I don’t mean here that criticism of the plan, or of aspects of the plan, that may not have been well thought out, is bad.  I’m just on the President’s side here when he says that a lot of the criticism has been false and unsubstantiated.  People are trying to re-write the history of how this all got started and ignoring facts as they were presented at the time.  I.E. it’s one thing to say that since we didn’t find anything we should re-evaluate what we are doing there, or even that the CIA needs reform.  But to say that Bush fed us a bunch of misinformation leads me to believe the worst about the mental state of the critics.

If you don’t agree with me (and Donald Sensing), you also don’t agree with the Senate Intelligence Committee.
Even so, I don’t think the Senate action taken this week means anything grand.  So the Senate now gets quarterly reports about the state of affairs in Iraq.  Bully.  We’ve just created a few jobs for some office administrators.  The thing that isn’t getting emphasized enough is that the Democratic version of that bill got shot down in flames.  That bill called for a timetable on withdrawing all troops from Iraq, which the President has said time and time again is a bad idea.

Really, what I’m seeing here is some Senators wanting to make the appearance of disagreement with the President, separating themselves a bit, in preparation for a 2008 Presidential election bid.

Update: Hugh Hewitt thinks so too.

Media frenzy

The media is all over Bush these days, and doesn’t seem to let up any when he tries to defend himself.
Indeed, for some people he appears to be “escalating” the bitter war debate.  Since when is defending yourself the same as escalating the conflict?  Oh, yeah, when it’s Israel.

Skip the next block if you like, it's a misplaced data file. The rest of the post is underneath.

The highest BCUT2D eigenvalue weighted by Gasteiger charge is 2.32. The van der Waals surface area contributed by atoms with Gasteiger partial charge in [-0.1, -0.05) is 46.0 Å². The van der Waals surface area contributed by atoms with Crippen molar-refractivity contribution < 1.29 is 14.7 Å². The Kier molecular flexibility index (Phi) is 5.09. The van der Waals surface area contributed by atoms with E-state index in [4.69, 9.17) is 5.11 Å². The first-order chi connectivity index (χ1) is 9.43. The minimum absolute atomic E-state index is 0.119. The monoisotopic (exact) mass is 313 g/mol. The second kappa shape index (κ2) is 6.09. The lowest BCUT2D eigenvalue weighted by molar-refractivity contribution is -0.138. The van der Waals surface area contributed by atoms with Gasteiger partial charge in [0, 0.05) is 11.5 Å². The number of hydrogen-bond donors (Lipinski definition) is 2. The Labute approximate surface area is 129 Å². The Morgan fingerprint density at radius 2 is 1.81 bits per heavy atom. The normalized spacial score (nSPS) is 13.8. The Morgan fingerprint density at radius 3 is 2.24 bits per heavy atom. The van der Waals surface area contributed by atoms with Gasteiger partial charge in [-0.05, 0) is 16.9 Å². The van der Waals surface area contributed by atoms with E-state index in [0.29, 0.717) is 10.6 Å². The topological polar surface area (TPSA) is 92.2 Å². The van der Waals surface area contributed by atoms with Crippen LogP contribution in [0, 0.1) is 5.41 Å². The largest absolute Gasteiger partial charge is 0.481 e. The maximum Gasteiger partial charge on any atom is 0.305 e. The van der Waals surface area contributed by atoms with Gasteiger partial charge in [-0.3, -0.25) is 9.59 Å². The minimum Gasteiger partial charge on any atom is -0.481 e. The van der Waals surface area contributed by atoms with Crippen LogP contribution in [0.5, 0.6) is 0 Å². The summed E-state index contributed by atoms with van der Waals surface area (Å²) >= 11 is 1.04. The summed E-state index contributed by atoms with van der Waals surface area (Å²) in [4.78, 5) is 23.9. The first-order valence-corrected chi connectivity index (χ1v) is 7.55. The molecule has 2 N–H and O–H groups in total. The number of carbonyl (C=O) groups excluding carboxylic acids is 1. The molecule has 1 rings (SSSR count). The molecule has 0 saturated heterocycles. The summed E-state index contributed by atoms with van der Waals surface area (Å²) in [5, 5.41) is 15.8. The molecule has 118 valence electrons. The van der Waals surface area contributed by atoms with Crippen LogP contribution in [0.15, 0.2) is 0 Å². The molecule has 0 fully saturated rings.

In the mean time, some people just can’t help but prove the President’s point.

The White house is fact checking NYT articles now too.

As long as I’m on the press’ case there’s this article about the Civil Right’s Division of the Justice Department, where some disgruntled lawyers are piping about how hard life is over there because of the administration.  (Quotes are from Powerline)  People are leaving left and right.

      If one reads deep enough into the article, however, one learns that the attrition rate during the five years of the Bush administration (13 percent) is essentially the same as it was during the last five years of the Clinton administration (11 percent). I would have expected a much larger disparity based solely on the high rate at which baby-boom lawyers are retiring these days.

The organization Lawyers Committee for Civil Rights Under Law complain that the government isn’t bringing enough cases dealing with “discrimination based on the statistical impact on women or minority groups.”   Although…

      As the Bush's administration's former civil rights chief says, "It's not a prosecutor's job to bring lots of cases, it's a prosecutor's job to bring the right cases." Which the Bush administration seems to be doing. In the next to last paragraph of its piece, the Post quotes a Justice Department spokesman who notes that "the department is on the winning side of court rulings 90 percent of the time compared to 60 percent during the Clinton years."


I also noted that the press is really going after this Willie Pete issue.  I admit I’m torn about the use of White Phosphorus in battle.  If we have other mechanisms that cause smoke for flushing out and protection and all that other stuff, why do we need that variety? 

Anyway, I see this as some other eventual attempt at attacking Bush, even though it really has nothing to do with the current administration.  It’s almost like they are setting up a straw monkey to see how he responds to it.

Update:  Here is A Soldier’s Perspective on how badly the media gets it wrong about WP and how it is actually used in combat.

Friday, November 11, 2005

Randian abortion discussion

Here is one of the most intelligent series of posts about abortion, from a pro-choice point of view, that I have ever laid eyes on.  May I introduce you to:  Jane Gault.

The Darwin Police

A scientist who publishes a relatively obscure scientific journal has been getting harassed by the Smithsonian because of a peer reviewed article on Intelligent Design (ID) he published in the journal.

      Last year, he published in the journal a peer-reviewed article by Stephen Meyer, a proponent of intelligent design, an idea which Sternberg himself believes is fatally flawed.